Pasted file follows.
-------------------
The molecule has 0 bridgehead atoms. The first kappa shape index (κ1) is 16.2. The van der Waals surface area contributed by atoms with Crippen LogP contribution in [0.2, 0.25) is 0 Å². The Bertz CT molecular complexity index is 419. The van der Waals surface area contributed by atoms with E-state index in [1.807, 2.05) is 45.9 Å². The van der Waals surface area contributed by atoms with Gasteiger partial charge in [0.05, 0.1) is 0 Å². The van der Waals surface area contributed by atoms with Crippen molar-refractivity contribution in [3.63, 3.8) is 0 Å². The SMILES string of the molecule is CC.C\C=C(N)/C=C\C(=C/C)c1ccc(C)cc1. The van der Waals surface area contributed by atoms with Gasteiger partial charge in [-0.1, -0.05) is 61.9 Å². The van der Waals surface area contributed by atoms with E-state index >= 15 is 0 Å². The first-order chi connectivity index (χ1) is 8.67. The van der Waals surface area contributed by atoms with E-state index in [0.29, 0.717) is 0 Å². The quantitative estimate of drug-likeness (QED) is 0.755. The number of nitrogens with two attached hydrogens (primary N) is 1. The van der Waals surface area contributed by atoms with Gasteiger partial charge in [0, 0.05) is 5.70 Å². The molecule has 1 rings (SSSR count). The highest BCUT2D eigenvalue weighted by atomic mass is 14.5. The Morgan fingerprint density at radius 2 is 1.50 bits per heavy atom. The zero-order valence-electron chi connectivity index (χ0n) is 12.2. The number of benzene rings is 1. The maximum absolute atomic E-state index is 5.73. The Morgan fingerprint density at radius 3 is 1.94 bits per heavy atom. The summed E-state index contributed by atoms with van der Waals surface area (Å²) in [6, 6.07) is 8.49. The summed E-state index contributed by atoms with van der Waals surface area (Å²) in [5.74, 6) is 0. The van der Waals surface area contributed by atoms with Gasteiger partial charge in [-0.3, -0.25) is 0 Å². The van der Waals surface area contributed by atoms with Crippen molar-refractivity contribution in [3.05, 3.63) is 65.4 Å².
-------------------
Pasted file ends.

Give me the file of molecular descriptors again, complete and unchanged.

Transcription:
The molecule has 0 bridgehead atoms. The first kappa shape index (κ1) is 16.2. The van der Waals surface area contributed by atoms with Crippen LogP contribution in [0.2, 0.25) is 0 Å². The Bertz CT molecular complexity index is 419. The van der Waals surface area contributed by atoms with E-state index in [1.807, 2.05) is 45.9 Å². The van der Waals surface area contributed by atoms with Gasteiger partial charge in [0.05, 0.1) is 0 Å². The van der Waals surface area contributed by atoms with Crippen molar-refractivity contribution in [3.63, 3.8) is 0 Å². The SMILES string of the molecule is CC.C\C=C(N)/C=C\C(=C/C)c1ccc(C)cc1. The van der Waals surface area contributed by atoms with Gasteiger partial charge in [-0.1, -0.05) is 61.9 Å². The van der Waals surface area contributed by atoms with E-state index >= 15 is 0 Å². The first-order chi connectivity index (χ1) is 8.67. The van der Waals surface area contributed by atoms with E-state index in [0.29, 0.717) is 0 Å². The quantitative estimate of drug-likeness (QED) is 0.755. The number of nitrogens with two attached hydrogens (primary N) is 1. The van der Waals surface area contributed by atoms with Gasteiger partial charge in [0, 0.05) is 5.70 Å². The molecule has 1 rings (SSSR count). The highest BCUT2D eigenvalue weighted by atomic mass is 14.5. The Morgan fingerprint density at radius 2 is 1.50 bits per heavy atom. The zero-order valence-electron chi connectivity index (χ0n) is 12.2. The number of benzene rings is 1. The maximum absolute atomic E-state index is 5.73. The Morgan fingerprint density at radius 3 is 1.94 bits per heavy atom. The summed E-state index contributed by atoms with van der Waals surface area (Å²) in [6, 6.07) is 8.49. The summed E-state index contributed by atoms with van der Waals surface area (Å²) in [5.74, 6) is 0. The van der Waals surface area contributed by atoms with Gasteiger partial charge in [-0.3, -0.25) is 0 Å². The van der Waals surface area contributed by atoms with Crippen molar-refractivity contribution in [3.05, 3.63) is 65.4 Å².